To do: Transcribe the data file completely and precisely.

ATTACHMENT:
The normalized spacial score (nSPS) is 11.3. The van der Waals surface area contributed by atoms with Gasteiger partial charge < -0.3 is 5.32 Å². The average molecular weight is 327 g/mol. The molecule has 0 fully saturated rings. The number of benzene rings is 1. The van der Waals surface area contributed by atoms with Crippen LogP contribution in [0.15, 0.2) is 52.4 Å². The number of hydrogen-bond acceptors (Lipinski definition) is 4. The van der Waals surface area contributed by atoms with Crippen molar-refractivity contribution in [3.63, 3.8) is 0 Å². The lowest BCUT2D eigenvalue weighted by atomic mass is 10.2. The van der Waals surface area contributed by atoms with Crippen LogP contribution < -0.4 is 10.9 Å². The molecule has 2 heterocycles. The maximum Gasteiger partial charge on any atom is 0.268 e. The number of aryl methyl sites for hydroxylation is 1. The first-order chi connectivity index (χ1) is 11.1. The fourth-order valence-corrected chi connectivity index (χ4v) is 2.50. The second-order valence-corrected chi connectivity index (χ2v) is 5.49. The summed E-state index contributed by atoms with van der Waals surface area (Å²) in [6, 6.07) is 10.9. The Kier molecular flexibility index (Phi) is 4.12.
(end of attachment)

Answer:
The normalized spacial score (nSPS) is 11.3. The van der Waals surface area contributed by atoms with Gasteiger partial charge < -0.3 is 5.32 Å². The average molecular weight is 327 g/mol. The molecule has 0 fully saturated rings. The number of benzene rings is 1. The van der Waals surface area contributed by atoms with Crippen LogP contribution in [0.15, 0.2) is 52.4 Å². The number of hydrogen-bond acceptors (Lipinski definition) is 4. The van der Waals surface area contributed by atoms with Crippen molar-refractivity contribution in [3.63, 3.8) is 0 Å². The lowest BCUT2D eigenvalue weighted by atomic mass is 10.2. The van der Waals surface area contributed by atoms with Crippen LogP contribution < -0.4 is 10.9 Å². The molecule has 2 heterocycles. The maximum Gasteiger partial charge on any atom is 0.268 e. The number of aryl methyl sites for hydroxylation is 1. The first-order chi connectivity index (χ1) is 11.1. The fourth-order valence-corrected chi connectivity index (χ4v) is 2.50. The second-order valence-corrected chi connectivity index (χ2v) is 5.49. The summed E-state index contributed by atoms with van der Waals surface area (Å²) in [6, 6.07) is 10.9. The Kier molecular flexibility index (Phi) is 4.12.